Another estimated record crowd, amid a freak spring heatwave, saw an astonishing performance by Cloister. It was one of absolute perfection from a steeplechaser as he literally galloped and jumped his rivals into the dust. Cloister, who had already shown improved form in the 1892/93 season, had fully matured and clearly proved very well suited by the extremely Firm going whereas no other runner in the 1893 Grand National appeared to enjoy the hard and dry surface, including Why Not who had rarely displayed his best since his heavy fall in the 1891 renewal and was now 12. Every horse who made any kind of effort to try to go with Cloister eventually weakened badly. Arthur Yates gained his second National training success and stable jockey Bill Dollery, a former shepherd, his sole victory. It was a maiden triumph for owner Charles Duff who would change his name by royal licence in 1905. His horse was unable to contest a Grand National again due to lameness which suddenly appeared in the run up to both the 1894 and 1895 renewals, on each occasion shortly after his odds had begun to drift! Cloister's comfortable Grand Sefton win, carrying 13st 3lb, in the autumn between those two Nationals strongly suggests there was no long-term physical problem, therefore, we must conclude it's decidedly likely that he was twice nobbled on behalf of fearful bookmakers. Sadly, the money-oriented shenanigans that had intermittently plagued the race since its inception in 1836 continued to exist.

In the 1893 Grand National Cloister carted 7lb more than had any previous winner of the race (8lb more than any since it had become a handicap in 1843) and registered a time competitive with the best recorded at any of the three intended distances over which it had been run. Bearing in mind (see the 1859 and 1871 discussions) that a length is 8ft and that a jumper is deemed to cover about 5 lengths per second (overall; to avoid exaggeration when the going is testing for the National marathon and horses finish slowly I am inclined to employ anything up to half of that figure) it's possible to make some basic comparisons between these three clock-busting performances (all, unsurprisingly, achieved on ground on the fast side of Good). Huntsman (rated -34) put up a time of 9.30.00 over roughly 4m 3f in 1862. By 1871 the race distance was approximately 900ft or 112.5 lengths longer and the extra span should consume 22.50s, therefore, The Lamb (rated -14) in clocking 9.35.75 was proportionally clearly much quicker. With the course alteration for 1888 the distance became 149yds or 447ft or 55.875 lengths shorter so, proportionally, to beat The Lamb's time a horse would have to run 11.175s faster, therefore, achieving a time of 9.24.57. Cloister (so far rated -25) managed 9.32.40. Delving more deeply, however, there are pros and cons. Cloister negotiated a much sterner jumping test, carried 16lb more than The Lamb had and was not pushed remotely as hard by his rivals so may have been able run faster still. On the other hand, The Lamb ran on going that wasn't nearly as quick (it's doubtful that the ground for any Grand National was as road-like as that in 1893) and had to contend with far more plough, which he hated. In conclusion, it's impossible to say which of these two time performances is the more meritorious. Furthermore, I cannot countenance rating Cloister above Come Away after the events of 1891. There can be no doubt, though, that Cloister's 1893 effort fully warrants him a place alongside The Lamb and Come Away on my Scroll Of Merit which now reads: -14 Lottery, The Lamb, Disturbance, Seaman, Come Away, Cloister; -18 Congress, The Liberator.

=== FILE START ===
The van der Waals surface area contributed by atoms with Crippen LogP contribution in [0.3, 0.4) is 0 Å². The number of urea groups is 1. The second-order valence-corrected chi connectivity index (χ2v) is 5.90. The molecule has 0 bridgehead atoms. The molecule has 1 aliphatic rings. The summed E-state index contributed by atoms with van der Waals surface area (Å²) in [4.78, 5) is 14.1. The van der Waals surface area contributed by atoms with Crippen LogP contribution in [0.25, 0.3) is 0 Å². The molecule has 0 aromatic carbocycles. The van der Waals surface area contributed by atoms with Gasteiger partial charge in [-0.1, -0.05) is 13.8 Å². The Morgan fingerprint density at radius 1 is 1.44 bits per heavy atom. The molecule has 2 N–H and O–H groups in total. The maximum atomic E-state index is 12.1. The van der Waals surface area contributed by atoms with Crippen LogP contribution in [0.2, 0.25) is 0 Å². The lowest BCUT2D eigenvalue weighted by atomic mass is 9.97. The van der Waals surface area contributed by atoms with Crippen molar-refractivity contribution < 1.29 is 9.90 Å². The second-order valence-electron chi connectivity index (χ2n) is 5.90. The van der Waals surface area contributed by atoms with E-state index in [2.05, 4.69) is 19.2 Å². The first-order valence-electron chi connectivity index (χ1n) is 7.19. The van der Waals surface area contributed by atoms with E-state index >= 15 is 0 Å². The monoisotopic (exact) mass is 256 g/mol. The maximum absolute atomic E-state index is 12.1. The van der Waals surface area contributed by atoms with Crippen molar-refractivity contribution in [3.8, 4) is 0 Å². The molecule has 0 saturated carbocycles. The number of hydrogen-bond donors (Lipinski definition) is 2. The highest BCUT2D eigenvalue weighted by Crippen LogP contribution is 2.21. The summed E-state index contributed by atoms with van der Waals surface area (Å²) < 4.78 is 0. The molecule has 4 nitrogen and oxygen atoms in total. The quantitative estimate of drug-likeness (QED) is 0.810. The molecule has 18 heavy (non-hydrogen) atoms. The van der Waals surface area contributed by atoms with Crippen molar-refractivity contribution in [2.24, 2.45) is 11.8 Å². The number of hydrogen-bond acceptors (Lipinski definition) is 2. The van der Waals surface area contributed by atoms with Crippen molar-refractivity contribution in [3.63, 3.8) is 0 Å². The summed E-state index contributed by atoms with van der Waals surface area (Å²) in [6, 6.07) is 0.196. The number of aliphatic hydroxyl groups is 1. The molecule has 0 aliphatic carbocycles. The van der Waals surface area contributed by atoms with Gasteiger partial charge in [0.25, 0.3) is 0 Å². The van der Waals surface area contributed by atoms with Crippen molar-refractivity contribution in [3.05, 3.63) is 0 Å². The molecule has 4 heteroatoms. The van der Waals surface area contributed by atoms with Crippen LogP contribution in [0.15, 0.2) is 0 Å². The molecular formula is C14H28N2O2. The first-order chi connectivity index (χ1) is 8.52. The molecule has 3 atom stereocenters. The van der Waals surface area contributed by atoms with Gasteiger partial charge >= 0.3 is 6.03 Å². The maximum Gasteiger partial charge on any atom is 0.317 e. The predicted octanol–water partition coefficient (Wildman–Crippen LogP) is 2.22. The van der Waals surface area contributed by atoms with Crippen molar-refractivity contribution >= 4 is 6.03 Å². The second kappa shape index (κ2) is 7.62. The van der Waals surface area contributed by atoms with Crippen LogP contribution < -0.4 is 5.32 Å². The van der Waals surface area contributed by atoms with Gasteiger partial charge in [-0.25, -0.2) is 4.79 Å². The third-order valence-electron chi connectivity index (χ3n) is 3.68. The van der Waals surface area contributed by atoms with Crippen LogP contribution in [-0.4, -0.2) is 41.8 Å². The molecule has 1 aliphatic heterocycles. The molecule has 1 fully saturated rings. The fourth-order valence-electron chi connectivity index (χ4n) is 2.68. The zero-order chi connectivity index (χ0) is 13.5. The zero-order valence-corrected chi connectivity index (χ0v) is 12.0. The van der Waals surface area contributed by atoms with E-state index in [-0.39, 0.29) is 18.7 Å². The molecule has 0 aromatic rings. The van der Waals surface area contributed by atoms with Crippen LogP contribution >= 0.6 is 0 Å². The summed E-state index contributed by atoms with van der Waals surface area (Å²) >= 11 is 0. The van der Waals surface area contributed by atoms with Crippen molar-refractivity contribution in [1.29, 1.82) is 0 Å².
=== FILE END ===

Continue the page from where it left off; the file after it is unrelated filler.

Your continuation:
Copyright 2017 by Chris Dowling